Festivals and holidays in Italy

Major festivals in Italy and public holidays (so you'll know when things will be closed)

Maybe it's a solemn procession in honor of the the town's patron saint, or a reenactment of a historical event.

It could be a poetry festival, a music festival, or a communal feast in the streets to celebrate some local culinary specialty.

Mayhaps Carnevale has rolled around, or there's a meeting of the Madonnas from neighboring villages.

It could be that time of year the town runs a traditional bareback horse race, the day they the uncork the new wine, the local bishop blesses Fiats or flocks of sheep.

It might be a madcap race up the mountain carrying giant floats, the annual display of the cathedral's holy relic, or a chess game on the piazza played with real people.

And sometimes it's simply the second Tuesday in May once again and on that day everyone puts on traditional costumes and dances traditional dances while the fountains flow with wine.

If you happen across town on a festival day—any festival day—ditch your plans and your itinerary and join in the fun.

(And yes, the examples above are all from real festivals—some famous, some obscure—I have stumbled across at some point in Italy.)

Italian holidays when everything closes

Public holidays

Christmas holidays
Most Italian's Christmas holidays last from December 24 though January 6.
Most offices and shops in Italy are closed on these public holidays:

  • January 1 (New Year’s Day)
  • January 6 (Epiphany)
  • Easter Sunday (called Pasqua)
  • Easter Monday (called Pasquetta)
  • April 25 (Liberation Day)
  • May 1 (Labor Day)
  • August 15 (Assumption of the Virgin—much of Italy takes its summer vacation Aug 15–30)
  • November 1 (All Saints’ Day)
  • December 8 (Feast of the Immaculate Conception)
  • December 25 (Christmas Day)
  • December 26 (Santo Stefano—more places are closed on this day than on Christmas)

Saint's Days

Most of town shuts down on the feast day for its patron saints (though there's also usually an excellent procession and public festival happening). Here are the dates (and saints) for major cities:

  • Rome, June 29 (San Pietro e Paolo/Sts. Peter and Paul)
  • Venice, April 25 (San Marco/St. Mark)
  • Florence, Genoa, and Turin, June 24 (San Giovanni Battista/St. John the Baptist)
  • Milan, December 7 (St. Ambrose/Sant'Ambrogio)
  • Palermo, July 15 (St. Rosalia/Santa Rosalia)
  • Naples, September 19 (St. Gennaro/San Gennaro)
  • Bari, December 6 (San Nicola/St. Nicholas—Santa Claus!)
  • Bologna, October 4 (San Petronio/St. Petronio)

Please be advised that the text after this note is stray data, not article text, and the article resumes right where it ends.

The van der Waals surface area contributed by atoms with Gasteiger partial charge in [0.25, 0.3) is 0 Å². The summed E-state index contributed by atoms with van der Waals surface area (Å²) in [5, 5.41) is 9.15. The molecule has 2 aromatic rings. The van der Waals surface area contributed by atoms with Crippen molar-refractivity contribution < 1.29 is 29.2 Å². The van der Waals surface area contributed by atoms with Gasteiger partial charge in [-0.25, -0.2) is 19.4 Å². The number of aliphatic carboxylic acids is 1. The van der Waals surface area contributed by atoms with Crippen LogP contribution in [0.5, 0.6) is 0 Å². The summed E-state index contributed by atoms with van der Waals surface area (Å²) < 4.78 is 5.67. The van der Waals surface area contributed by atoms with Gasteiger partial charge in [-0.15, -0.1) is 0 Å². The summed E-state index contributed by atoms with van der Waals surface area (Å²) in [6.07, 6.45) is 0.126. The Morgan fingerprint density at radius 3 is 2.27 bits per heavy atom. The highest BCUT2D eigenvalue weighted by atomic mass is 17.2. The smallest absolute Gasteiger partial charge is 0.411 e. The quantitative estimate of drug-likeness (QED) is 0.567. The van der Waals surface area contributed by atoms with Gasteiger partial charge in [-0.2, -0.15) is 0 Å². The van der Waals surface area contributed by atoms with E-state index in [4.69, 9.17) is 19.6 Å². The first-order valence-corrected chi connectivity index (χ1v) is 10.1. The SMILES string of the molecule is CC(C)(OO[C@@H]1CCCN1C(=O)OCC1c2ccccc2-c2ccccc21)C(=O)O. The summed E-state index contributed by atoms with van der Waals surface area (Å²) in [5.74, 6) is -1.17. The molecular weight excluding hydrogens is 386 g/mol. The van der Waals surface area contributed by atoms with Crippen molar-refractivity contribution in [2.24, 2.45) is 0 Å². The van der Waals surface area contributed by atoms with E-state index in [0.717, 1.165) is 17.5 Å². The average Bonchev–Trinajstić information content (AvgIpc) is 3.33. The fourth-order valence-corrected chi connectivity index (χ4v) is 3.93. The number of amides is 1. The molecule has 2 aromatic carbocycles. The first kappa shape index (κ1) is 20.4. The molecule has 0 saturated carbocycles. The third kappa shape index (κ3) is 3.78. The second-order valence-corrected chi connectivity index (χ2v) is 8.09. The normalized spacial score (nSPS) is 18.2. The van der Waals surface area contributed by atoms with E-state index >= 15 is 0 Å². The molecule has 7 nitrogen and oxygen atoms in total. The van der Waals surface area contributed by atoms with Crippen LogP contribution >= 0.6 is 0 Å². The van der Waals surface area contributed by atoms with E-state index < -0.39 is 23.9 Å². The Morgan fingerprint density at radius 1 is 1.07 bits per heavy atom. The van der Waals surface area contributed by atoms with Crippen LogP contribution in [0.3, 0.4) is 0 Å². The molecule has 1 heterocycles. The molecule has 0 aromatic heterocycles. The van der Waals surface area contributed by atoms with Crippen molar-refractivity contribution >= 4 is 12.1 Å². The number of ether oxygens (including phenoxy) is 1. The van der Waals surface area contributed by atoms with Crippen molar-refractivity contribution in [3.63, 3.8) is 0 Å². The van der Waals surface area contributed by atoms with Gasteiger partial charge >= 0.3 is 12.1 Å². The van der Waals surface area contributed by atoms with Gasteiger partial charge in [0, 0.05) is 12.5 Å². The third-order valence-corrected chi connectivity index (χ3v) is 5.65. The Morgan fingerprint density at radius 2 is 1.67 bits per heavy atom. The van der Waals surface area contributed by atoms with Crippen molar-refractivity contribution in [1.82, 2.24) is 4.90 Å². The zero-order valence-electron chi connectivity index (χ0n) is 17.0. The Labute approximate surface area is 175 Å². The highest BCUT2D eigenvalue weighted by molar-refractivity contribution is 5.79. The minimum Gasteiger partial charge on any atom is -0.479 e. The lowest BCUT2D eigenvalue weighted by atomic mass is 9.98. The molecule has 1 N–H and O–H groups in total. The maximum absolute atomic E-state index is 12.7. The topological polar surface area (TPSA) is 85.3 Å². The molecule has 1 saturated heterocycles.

• Trieste, November 3 (San Giusto/St. Just)
  • Cagliari, October 30 (San Saturnino/St. Saturnino)

Italy's major festivals

Coming soon. For now:

Carnevale in Venice

Tips & links

Useful links
Don't overplan

I will freely admit to being as guilty as anyone of this, but: Please try not to overplan your trip to Italy. That's a two-fold plea:

  1. Plan everything, but don't feel compelled to stick to the plan. I think it's a fine idea to work out all the details of what you plan to do—if nor no other reason than it will help you get a handle of what you are able to get done, and start making the hard choices of what you have time for and what you should leave for the next trip to Italy. (Always assume you will retrun!)

    But then do not book absolutely every second in advance (that leaves no room to adjust things as you go to accommodate changing interests, sudden festivals, or unexpected invitations), and please do not attempt to stick to the schedule if it turns out to be overly ambitious and startrs making you miserable.

    Rememeber Clark W. Griswold, the Chevy Chase dad in the Vacation movies, always bound and detemrined to get to WallyWorld come hell or dead aunties? Yeah, don't be that guy. No one in that family was having any fun.
  2. Don't try to pack too much in. A vacation is not meant to be all about checking sights off a list or dashing from place to place to fit in as much as humanly possible. It's about enjoying yourself.

    So do that. Enjoy yourself. Take a hint from the Italian concept of la bel far' niente—the beauty of doing nothing—and take a break from the sightseeing every once in a while.

    Leave some time to stop and sip the cappuccino.
Consider a tour

I'm all for planning your own trip‚ and this website is set up to help you do just that—but some people might just as well prefer to leave all the planning, logistics, transportation, lodging, and gathering of information to the professionals and simply sign up with a guided tour.

Nothing wrong with that. Just take my advice and choose a tour that emphasizes small groups over large crowds, local transport over big tour buses, and fun cultural experiences over sightseeing checklists. You'll have a better time, and probably spend less for it. Here are a few of my favorite tour companies who emphasize just that.

1-5 days

1-2 weeks

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